There may be many reasons why a child refuses food, acts aggressively or won’t comply with parent or teacher requests, but according to Kimberley Zonneveld, there is one common root issue that caregivers should keep in mind.
“Children often exhibit these behaviours to communicate something,” says the Associate Professor in Brock’s Department of Applied Disability Studies.
On Thursday, March 25 from 12:30 to 1:30 p.m., Zonneveld will present “Assessment and Treatment of Problem Behaviour in Children and Youth,” a free, public webinar hosted by the Lifespan Institute’s Speaker Series.
She plans to share suggestions and strategies for addressing problem behaviours such as picky eating and non-compliance, and show how using an effective strategy consistently can change patterns of behaviour. She will also share the results of a case of food refusal in which a child progressed from eating only three foods to eating widely.
Zonneveld says there are functions of behaviour that can help parents and teachers understand why children behave in certain ways, whether it’s related to avoiding tasks they don’t want to do or gaining access to something they want.
“Even negative attention can be reinforcing,” she says. “If your parents are busy and not able to pay much attention to you all day and the only way you can get their attention is to do something bad, many kids will.”
Zonneveld emphasizes that in order to change a child’s behaviour, caregivers also have to change their own behaviour, and to be consistent.
“Parents may be trying several different strategies rather than sticking to one,” she says. “In those uncertain conditions, you would expect that a child would continue to engage in problematic behaviour, because they don’t know what the expectations are.”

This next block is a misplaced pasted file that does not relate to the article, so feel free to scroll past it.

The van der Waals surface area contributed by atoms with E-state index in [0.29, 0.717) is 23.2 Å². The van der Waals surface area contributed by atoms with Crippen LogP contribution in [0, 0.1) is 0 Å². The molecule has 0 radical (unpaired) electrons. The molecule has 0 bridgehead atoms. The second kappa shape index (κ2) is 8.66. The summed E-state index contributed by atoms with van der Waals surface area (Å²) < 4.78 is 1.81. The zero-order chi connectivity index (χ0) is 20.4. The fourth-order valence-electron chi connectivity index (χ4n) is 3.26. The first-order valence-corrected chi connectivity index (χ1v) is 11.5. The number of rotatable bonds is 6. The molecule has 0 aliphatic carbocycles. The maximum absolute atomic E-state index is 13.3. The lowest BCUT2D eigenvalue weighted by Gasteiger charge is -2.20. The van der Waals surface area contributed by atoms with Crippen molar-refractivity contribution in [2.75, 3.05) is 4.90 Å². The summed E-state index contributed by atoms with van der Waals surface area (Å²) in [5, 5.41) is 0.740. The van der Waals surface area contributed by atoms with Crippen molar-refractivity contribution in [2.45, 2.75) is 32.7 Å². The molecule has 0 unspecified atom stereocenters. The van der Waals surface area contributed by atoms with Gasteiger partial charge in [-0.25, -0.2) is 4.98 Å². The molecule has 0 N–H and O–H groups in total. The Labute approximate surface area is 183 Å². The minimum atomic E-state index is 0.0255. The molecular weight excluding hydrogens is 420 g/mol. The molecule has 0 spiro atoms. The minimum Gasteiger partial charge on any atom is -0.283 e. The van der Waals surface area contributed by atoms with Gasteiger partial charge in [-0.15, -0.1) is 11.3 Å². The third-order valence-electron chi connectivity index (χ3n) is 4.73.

Zonneveld will also talk about when it is time to seek out the help of a professional, as the most informative assessment available requires professional training.
“Fortunately, we have a lot of behaviour analysts in the province at this point, given that we in our department have trained so many of them,” she says.
In addition to the webinar, parents concerned about picky eating have an opportunity to participate in one of the current studies underway in Zonneveld’s lab.
Parents of children who are aged two to 17 years, with or without a developmental disability, who eat a variety of foods but show a low preference for other foods such as fruits and vegetables, can participate in remote training via videoconferencing to learn how to implement a feeding treatment to help improve their child’s diet. For more information or to sign up, please contact Arezu Alami, the principal student investigator, or Kimberley Zonneveld.
Thursday’s webinar is free and open to the public but requires advance registration. Please sign up if you are interested in attending.